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Children with a cancer diagnosis experience symptom distress, including anxiety, because of the disease and its treatment. Parents experience stress and anxiety because of the uncertainty of the disease as well as the suffering of their children. Yoga is a complementary intervention that has physiological and psychological benefits in healthy children and healthy and chronically ill adults. On an inpatient hematology/oncology unit, 11 children aged 6 to 12 years, 5 adolescents aged 13 to 18 years, and 33 parents participated in a single yoga session tailored to the needs and abilities of the patients and parents. Sense of well-being pre- and postclass was measured with the Spielberger State Anxiety Scale. Children had normal anxiety scores preclass that did not change. Adolescents and parents experienced significant decreases in anxiety scores, and all cohorts gave positive feedback about the experience. The authors conclude that yoga is a feasible intervention for this population and is beneficial to adolescents and parents.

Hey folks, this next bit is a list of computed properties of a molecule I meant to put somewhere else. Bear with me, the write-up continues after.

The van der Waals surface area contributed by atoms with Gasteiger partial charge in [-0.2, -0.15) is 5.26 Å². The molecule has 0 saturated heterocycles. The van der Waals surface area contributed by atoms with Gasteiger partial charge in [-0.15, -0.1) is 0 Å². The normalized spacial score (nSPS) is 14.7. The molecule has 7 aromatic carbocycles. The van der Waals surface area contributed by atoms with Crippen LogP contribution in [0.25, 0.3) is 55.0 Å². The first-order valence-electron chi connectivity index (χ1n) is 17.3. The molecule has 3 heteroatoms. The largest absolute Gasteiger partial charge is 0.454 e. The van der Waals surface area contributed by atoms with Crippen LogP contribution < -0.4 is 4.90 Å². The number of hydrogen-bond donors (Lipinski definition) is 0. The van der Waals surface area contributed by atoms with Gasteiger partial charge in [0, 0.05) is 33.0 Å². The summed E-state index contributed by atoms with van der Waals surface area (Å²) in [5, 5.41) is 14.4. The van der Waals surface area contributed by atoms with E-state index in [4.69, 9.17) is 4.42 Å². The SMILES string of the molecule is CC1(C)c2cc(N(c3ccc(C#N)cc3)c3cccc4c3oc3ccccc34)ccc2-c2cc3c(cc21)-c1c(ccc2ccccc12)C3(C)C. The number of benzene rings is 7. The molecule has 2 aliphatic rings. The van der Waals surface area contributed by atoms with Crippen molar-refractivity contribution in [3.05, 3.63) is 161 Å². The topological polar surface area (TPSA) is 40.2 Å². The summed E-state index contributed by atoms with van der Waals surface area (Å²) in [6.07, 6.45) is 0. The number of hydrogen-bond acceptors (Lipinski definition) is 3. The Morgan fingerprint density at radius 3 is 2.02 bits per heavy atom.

Interoception refers to the conscious perception of body signals. Mindfulness is a meditation practice that encourages individuals to focus on their internal experiences such as bodily sensations, thoughts, and emotions. In this study, we selected a behavioral measure of interoceptive sensitivity (heartbeat detection task, HBD) to compare the effect of meditation practice on interoceptive sensitivity among long term practitioners (LTP), short term meditators (STM, subjects that completed a Mindfulness-Based Stress Reduction (MBSR) program) and controls (non-meditators). All participants were examined with a battery of different tasks including mood state, executive function and social cognition tests (emotion recognition, empathy and theory of mind). Findings Compared to controls, both meditators? groups showed lower levels of anxiety and depression, but no improvement in executive function or social cognition performance was observed (except for lower scores compared to controls only in the personal distress dimension of empathy). More importantly, meditators? performance did not differ from that of nonmeditators regarding cardiac interoceptive sensitivity. Conclusion Results suggest no influence of meditation practice in cardiac interoception and in most related social cognition measures. These negative results could be partially due to the fact that awareness of heartbeat sensations is not emphasized during mindfulness/vipassana meditation and may not be the best index of the awareness supported by the practice of meditation.